Russia’s ambassador to the United States returned to Moscow on Sunday after being recalled for emergency consultations amid rising tensions with Washington following President Joe Biden’s comments that he believed his Russian counterpart, Vladimir Putin, was a killer.
Biden’s remark in a TV interview earlier in the week in turn prompted a terse quip from Vladimir Putin who wished the U.S. president “good health” and said that people tend to refer to others as they really see themselves.
The Biden interview came on the heels of the release of a report by the U.S. Office of the Director of National Intelligence that concluded Putin had “authorized, and a range of Russian government organizations conducted, influence operations aimed at denigrating President Biden’s candidacy and the Democratic Party, supporting former President [Donald] Trump, undermining public confidence in the electoral process and exacerbating sociopolitical divisions in the United States.”
The Kremlin immediately denied the findings of the report, saying they were “absolutely unfounded.”
Ambassador Anatoly Antonov landed at Moscow’s Sheremetyevo airport early on March 21, Russian news agencies reported, after he was recalled last week over the spat. Before takeoff in New York he told news agencies he would stay in Moscow “as long as needed” and that several meetings were scheduled.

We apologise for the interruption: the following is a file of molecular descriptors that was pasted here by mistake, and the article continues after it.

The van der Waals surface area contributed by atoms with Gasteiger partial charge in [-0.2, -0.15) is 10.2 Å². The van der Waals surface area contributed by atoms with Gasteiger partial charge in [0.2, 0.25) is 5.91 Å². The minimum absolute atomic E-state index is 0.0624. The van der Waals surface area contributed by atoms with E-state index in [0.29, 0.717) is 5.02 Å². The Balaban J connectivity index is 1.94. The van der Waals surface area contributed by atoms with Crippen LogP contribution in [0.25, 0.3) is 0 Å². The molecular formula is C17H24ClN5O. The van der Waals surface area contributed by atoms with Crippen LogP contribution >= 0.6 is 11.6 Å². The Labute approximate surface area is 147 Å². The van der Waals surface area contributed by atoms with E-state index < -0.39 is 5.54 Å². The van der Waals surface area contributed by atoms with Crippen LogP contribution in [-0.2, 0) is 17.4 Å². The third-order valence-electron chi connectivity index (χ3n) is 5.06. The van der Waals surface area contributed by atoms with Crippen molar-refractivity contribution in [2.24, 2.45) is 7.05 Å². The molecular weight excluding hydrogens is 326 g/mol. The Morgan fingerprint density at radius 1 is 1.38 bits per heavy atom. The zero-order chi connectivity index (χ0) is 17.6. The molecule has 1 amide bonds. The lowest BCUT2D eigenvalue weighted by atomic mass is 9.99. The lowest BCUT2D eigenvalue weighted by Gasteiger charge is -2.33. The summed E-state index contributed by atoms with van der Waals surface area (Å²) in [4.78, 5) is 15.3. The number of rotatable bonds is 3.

“The Russian side has always stressed that we are interested in the development of Russian-American relations to the same extent as our American colleagues are,” he was quoted as saying by TASS.
Moscow, which rarely recalls ambassadors, last summoned its envoy in the United States in 1998 over a Western bombing campaign in Iraq.
In 2014, after the U.S. said Russia would face repercussions for the annexation of Crimea from Ukraine, Putin held back on recalling Moscow’s envoy, describing the measure as a “last resort.” Biden, who has spent more than four decades in politics, said “I do” during an ABC News interview broadcast on March 17 when asked if he believed the Russian president was a killer.
The Kremlin immediately responded that Biden’s statement was “very bad” and “unprecedented.”
Putin has since proposed a phone call with Biden to talk about the COVID-19 pandemic and regional conflicts, among other topics, and said it should be open to the public.
The Kremlin has suggested the offer was intended to avoid permanent damage in Russian-U.S. relations from Biden’s characterization.
Putin’s two decades as Russia’s leader have included Western accusations of state-sponsored assassination attempts against political opponents at home and abroad, though no U.S. president had previously said in public that they believed the Russian leader was directly responsible for murder.